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Help with heat treatment (frost pin/bull prick)

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I'm making a gift, the item is a frost-pin/bull-prick, its blunt, and you hammer it into the ground to create a hole. The receiver told me 'The top must take hard blows and not mushroom. The bottom must penetrate small rocks but not be brittle.' Any suggestions for how to heat treat this? Its 18" long, about 3/4" thick, blunt at the bottom. I can make a few. I have a lot of O1, so one will definitely be O1. I also have some motorcycle axles, and some D2. Its been a while since I've heat treated anything... I do have quenching oil and a bucket of ash for annealing...


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It is better the struck end be left soft and dressed when it mushrooms. Otherwise there is a risk of chips flying off at high speed when struck. Or at least softer than the striking utensil and soft enough to mushroom instead of chipping.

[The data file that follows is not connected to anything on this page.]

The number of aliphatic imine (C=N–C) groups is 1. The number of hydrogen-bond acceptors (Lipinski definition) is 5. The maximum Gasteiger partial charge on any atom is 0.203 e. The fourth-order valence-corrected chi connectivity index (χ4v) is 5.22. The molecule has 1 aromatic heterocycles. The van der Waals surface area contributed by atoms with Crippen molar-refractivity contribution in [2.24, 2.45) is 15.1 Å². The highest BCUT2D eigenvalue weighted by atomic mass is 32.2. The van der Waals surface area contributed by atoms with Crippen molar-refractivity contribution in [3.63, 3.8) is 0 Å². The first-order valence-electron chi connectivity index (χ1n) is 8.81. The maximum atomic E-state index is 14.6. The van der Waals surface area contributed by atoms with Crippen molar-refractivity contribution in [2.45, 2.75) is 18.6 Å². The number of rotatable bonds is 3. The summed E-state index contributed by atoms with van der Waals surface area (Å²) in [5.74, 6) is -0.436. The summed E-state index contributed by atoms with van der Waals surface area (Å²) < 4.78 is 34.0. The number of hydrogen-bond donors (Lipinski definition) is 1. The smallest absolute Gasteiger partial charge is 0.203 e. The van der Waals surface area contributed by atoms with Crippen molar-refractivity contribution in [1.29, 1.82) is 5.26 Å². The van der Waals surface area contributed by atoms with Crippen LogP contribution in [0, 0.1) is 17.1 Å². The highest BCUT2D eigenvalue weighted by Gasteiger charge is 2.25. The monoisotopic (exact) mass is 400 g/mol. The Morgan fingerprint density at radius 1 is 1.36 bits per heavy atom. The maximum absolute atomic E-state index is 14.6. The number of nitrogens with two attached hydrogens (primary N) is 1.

As for the working end, if I had the equipment, I'd try to harden it to lower bainite. It is tougher than martensite for the same hardness. If I didn't have the equipment then I'd harden and temper to 450˚ to 500˚F. Then I'd test it out and adjust as necessary.


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The geometry of the struck end can affect mushrooming. Since this tool is not left in the ground I wonder if the end can be left fat (or would that be too heavy to want to carry) However it is shaped, having the struck end a conical section with a gently rounded narrow top will help direct force nicely and resist mushrooming. It will mushroom eventually, there is no way about that. Using a good quality spring steel may be a good choice.


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